19 May 2012


Resilience is a word youwill have come across a lot if you have had any dealing with the Transition movement. Defined by my dictionary as being able to recover easily following a shock, it’s something which I think we could all agree is a positive characteristic for any person, ecosystem or economy to possess. But it’s one which as a society we seem to have largely left behind.

In the context of the European economy, let alone that of the world as a whole, Greece is a pretty insignificant player. How then is it that we have managed to build an economic system which is threatened to its core by one small country which has made aspectacular mess of its finances. Where is the resilience in that? Our banking systems are so closely connected and dominated by the giant global banks which everyone was told were the way forward, that when a problem appears in onecountry, it cascades all around the world.

It isn’t just the financial system though which lacks resilience. The pursuit of efficiency and maximisation of profit demands that you cut your supply chain to a minimum and operate on a just-in-time basis. So a few days on strike by oil tanker drivers for instances would bring the whole of the supermarket system to a standstill and leave us running short of food. While the loss of one key component supplier can bring an entire production line grinding to a halt.

I have written about tipping points before in this column (October 2011) and it was this lack ofresilience in the financial world which made it vulnerable to passing such apoint. Back then I was sure that the financial world had passed its tipping point and things would never be the same again – what has happened since makes that even clearer. I wasn’t so sure about society, but that looks to be the case for Greece and as the rest of Europe and the developed world faces up to a future of economic contraction, budgetary problems and an entire generationshut out of the workforce the chances people will just sit back and let ithappen to them shrink day by day. Thank goodness.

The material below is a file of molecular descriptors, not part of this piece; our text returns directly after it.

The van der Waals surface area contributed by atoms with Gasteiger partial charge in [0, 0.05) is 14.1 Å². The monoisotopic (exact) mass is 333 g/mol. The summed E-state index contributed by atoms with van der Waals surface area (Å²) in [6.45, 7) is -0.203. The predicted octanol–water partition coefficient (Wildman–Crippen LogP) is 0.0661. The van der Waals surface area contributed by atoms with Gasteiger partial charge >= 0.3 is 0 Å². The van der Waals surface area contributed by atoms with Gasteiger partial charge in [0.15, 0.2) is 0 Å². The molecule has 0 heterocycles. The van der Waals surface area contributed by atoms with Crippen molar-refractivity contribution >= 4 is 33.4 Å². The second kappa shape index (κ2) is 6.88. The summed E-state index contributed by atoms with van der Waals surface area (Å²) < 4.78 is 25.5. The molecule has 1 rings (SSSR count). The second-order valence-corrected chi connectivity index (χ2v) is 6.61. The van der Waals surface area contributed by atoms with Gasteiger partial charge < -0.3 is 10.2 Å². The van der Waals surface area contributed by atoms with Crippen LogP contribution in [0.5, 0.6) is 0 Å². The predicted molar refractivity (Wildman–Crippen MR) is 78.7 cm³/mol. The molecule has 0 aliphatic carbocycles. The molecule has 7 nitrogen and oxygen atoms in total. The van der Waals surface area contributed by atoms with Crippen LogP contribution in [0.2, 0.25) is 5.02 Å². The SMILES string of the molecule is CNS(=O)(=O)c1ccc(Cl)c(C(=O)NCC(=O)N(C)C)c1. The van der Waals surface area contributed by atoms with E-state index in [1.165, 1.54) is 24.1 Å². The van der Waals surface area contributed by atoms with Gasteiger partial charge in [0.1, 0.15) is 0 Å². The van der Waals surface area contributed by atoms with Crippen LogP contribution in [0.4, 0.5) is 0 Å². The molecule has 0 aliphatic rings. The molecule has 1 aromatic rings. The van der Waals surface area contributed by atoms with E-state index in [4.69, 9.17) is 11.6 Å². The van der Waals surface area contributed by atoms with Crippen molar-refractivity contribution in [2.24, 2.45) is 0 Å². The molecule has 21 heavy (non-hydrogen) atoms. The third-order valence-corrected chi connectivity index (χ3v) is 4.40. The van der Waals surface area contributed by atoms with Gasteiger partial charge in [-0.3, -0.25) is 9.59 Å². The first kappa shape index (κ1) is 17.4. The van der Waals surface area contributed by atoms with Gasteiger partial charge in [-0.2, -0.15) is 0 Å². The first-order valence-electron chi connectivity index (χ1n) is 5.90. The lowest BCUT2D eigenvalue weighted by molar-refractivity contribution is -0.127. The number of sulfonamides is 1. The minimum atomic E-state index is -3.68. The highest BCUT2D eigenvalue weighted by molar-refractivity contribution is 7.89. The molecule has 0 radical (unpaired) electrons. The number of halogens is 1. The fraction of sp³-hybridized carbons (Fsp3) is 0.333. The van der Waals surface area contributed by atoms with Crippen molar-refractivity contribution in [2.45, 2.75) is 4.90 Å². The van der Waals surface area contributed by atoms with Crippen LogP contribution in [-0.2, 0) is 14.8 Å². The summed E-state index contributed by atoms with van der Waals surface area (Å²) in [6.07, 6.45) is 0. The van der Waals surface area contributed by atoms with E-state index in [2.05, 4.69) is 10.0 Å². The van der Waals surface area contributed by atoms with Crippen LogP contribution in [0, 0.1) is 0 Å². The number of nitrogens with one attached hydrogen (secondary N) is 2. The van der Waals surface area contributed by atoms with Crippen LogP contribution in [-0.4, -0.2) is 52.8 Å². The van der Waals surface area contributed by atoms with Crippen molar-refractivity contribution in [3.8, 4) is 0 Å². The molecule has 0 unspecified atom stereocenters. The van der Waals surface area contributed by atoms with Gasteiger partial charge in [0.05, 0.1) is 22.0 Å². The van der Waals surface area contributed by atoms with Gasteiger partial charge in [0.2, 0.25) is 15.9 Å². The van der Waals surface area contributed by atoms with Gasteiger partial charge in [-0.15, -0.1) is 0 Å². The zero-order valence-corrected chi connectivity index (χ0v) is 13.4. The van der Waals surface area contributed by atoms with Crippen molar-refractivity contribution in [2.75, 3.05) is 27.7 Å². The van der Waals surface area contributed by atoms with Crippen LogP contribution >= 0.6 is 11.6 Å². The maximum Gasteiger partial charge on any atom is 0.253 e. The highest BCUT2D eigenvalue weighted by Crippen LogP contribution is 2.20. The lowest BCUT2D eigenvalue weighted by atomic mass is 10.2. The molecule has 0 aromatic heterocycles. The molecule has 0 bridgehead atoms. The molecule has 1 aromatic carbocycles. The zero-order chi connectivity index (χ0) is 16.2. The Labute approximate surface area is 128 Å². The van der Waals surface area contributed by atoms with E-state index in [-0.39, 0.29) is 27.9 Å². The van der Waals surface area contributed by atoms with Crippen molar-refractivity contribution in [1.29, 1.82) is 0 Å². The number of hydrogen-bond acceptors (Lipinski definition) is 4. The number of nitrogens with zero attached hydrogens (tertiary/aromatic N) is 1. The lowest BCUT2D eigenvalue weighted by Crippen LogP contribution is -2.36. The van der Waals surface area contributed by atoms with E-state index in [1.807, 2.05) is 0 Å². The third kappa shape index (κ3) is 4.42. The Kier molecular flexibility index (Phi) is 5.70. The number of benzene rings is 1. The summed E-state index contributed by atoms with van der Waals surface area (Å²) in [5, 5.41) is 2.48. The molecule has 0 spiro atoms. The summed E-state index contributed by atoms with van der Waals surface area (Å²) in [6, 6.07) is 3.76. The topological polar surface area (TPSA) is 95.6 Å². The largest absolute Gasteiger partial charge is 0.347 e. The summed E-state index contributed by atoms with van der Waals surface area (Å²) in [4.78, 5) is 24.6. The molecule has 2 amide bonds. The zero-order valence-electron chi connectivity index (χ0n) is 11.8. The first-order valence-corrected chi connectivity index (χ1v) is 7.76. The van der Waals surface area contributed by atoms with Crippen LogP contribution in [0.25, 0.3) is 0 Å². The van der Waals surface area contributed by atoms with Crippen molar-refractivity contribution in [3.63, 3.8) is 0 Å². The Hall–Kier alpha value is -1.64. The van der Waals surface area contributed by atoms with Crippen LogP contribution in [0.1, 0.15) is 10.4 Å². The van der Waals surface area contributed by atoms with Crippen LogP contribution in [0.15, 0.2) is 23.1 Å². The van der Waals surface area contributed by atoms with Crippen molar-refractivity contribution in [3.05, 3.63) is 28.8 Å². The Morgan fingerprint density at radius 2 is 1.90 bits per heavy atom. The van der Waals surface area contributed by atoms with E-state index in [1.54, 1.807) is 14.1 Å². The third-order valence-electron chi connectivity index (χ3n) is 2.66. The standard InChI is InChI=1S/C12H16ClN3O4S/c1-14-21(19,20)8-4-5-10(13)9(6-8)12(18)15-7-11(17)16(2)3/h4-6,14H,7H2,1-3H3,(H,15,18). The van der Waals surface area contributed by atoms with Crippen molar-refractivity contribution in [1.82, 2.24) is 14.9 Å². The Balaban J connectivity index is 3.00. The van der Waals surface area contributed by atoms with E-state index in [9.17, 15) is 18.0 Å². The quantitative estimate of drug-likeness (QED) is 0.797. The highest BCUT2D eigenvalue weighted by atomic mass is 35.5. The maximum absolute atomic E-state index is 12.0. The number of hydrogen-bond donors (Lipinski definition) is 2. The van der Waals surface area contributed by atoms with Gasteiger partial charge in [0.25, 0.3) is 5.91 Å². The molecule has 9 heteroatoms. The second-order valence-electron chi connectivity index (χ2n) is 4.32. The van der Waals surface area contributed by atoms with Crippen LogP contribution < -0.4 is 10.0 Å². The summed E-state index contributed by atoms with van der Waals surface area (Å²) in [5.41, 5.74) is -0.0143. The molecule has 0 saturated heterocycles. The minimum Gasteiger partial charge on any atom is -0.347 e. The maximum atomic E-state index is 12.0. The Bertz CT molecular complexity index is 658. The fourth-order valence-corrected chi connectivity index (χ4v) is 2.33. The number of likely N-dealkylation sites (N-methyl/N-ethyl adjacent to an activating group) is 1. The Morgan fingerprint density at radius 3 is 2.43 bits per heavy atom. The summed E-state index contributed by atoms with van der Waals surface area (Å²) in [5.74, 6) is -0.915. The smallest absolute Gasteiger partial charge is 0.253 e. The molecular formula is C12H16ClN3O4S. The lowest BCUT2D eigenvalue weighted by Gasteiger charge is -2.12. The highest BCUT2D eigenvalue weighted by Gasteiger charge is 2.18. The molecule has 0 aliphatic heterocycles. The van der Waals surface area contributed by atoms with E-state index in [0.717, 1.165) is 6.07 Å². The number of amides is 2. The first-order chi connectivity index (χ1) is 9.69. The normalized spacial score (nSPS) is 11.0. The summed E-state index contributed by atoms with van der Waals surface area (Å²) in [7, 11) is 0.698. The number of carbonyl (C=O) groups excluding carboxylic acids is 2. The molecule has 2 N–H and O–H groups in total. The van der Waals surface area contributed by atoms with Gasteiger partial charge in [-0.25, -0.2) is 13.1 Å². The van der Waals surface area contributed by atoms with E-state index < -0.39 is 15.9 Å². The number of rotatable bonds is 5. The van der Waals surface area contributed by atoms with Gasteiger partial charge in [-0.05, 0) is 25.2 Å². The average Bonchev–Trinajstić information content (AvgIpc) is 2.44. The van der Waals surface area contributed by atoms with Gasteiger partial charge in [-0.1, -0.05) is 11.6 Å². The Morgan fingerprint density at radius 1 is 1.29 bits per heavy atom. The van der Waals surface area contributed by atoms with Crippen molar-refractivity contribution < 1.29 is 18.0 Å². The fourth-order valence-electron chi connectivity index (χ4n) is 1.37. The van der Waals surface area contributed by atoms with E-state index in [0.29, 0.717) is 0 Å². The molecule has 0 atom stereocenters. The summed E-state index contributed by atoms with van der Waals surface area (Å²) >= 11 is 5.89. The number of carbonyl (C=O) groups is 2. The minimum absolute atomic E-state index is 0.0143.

Our problem is that so far, our governments are not on the same page as many of us. They still cling to the hope that the growth machine can be restarted if only they throw even more money at the corporate sector. Cutting taxes to attract business to yourcountry is a pointless exercise which does not generate any more growth it justmoves it from one country to another. What is really needed is a much morerigorous approach to corporate taxation and a refusal by major nations to deal with companies avoiding tax by using tax havens and indeed to cutting relationswith nations which offer tax haven status to companies.

So let’s see Luxembourg thrown out of the EU unless it raises its corporate tax rate to a more sensiblelevel (BBC Panorama story). Let’s tackle the tax havens in our own back yard such as the Channel Islands, the Isle of Man and London for that matter - see the Christian Aid work on tax havens. Their prosperity is being built on denying legitimate taxrevenues to other EU countries; and that means denying public services to thepeople of those countries. Tackling these places might mean we can no longerget our music and books so cheaply, but is it really fair that Amazon and Playamongst others can dodge paying corporate taxes on their substantial turnoverand profits while high street retailers go bust because they cannot compete?

We have two choices.Increase taxes on a corporate sector which is paying historically low levels ofcorporate tax; or carry on cutting public services. I know which I prefer.

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